Air China, China Southern Profits Tumble on Travel Demand

Air China Ltd. (601111), the world’s largest carrier by market value, and China Southern Airlines Co. both said first-quarter profit plunged because of smaller foreign- exchange gains, higher fuel prices and slower economic growth.

Air China’s net income tumbled 86 percent to 239 million yuan ($38 million), and China Southern reported a 74 percent drop to 319 million yuan. The carriers released earnings statements to the Hong Kong stock exchange yesterday.

The airlines both filled a smaller percentage of seats in the period than a year earlier as fleet expansion outpaced cooling travel demand. They also booked smaller currency gains after the yuan halted advances against the dollar that had pared the value of debts from buying planes.

Air China’s currency gains were 586 million yuan less than a year earlier, it said. The Beijing-based airline’s sales rose 7.7 percent to 22.9 billion yuan.

The yuan posted its first quarterly decline since 2009 in the three months ended March as China’s economy expanded at the slowest pace in almost three years. Airlines also had to contend with fuel prices that averaged 9.1 percent higher than a year earlier in Singapore trading.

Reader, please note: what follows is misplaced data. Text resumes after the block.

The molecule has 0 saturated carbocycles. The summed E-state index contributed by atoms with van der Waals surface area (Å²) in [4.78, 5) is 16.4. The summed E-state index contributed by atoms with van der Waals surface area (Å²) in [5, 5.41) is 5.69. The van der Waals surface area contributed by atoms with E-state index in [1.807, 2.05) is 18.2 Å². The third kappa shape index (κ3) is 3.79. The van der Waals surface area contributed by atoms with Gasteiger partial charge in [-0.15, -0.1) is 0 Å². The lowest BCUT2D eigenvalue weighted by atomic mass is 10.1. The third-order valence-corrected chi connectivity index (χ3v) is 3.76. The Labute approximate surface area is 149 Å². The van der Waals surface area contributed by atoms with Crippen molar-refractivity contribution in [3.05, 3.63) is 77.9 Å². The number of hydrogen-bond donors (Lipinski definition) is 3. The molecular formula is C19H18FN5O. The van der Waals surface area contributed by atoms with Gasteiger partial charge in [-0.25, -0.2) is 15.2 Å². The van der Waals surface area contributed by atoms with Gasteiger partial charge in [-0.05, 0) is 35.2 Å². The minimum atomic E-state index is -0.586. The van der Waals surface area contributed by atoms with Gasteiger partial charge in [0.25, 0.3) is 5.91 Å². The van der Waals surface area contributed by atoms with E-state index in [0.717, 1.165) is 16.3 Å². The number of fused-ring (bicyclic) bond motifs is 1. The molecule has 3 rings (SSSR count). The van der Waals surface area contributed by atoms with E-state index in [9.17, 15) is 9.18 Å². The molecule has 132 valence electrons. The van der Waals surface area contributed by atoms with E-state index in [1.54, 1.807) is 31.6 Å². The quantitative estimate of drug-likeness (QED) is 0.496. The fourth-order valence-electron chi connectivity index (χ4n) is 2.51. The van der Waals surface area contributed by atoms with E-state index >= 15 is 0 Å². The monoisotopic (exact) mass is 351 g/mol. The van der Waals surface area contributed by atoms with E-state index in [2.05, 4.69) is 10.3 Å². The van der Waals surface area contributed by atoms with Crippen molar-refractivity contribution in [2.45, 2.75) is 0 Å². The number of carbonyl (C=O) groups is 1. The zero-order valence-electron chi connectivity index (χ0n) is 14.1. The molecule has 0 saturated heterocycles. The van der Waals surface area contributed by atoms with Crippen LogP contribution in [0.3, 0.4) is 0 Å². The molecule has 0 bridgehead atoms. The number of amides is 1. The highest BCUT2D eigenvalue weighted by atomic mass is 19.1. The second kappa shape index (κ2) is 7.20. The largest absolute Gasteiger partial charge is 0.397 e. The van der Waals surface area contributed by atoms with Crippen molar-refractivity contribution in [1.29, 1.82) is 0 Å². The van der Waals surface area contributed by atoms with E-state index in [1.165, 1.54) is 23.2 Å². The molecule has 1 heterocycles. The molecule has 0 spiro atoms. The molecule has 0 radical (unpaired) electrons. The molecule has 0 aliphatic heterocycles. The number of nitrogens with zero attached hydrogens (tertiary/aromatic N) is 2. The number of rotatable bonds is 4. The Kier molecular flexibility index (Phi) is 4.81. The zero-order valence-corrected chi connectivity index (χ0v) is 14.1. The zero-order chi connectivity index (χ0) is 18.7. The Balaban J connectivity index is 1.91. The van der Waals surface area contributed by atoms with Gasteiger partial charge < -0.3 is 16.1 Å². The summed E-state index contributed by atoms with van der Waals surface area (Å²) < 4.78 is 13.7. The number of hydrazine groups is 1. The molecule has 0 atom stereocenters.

China Southern, the nation’s biggest carrier by passenger numbers, has dropped 12 percent this year in Hong Kong trading. Air China, part-owned by Cathay Pacific Airways Ltd. (293), has slipped 11 percent.

Air China will sell 188.6 million shares to its parent at 5.57 yuan each, raising 1.05 billion, according to a Shanghai Stock Exchange filing. The stock will resume trading in Shanghai today. Its last trading day was April 19.

China Eastern Airlines Corp. (670), the nation’s second-biggest carrier, has said that its profit probably fell more than 50 percent in the first quarter.

To contact the reporter on this story: Jasmine Wang in Hong Kong at jwang513@bloomberg.net

To contact the editor responsible for this story: Neil Denslow at ndenslow@bloomberg.net

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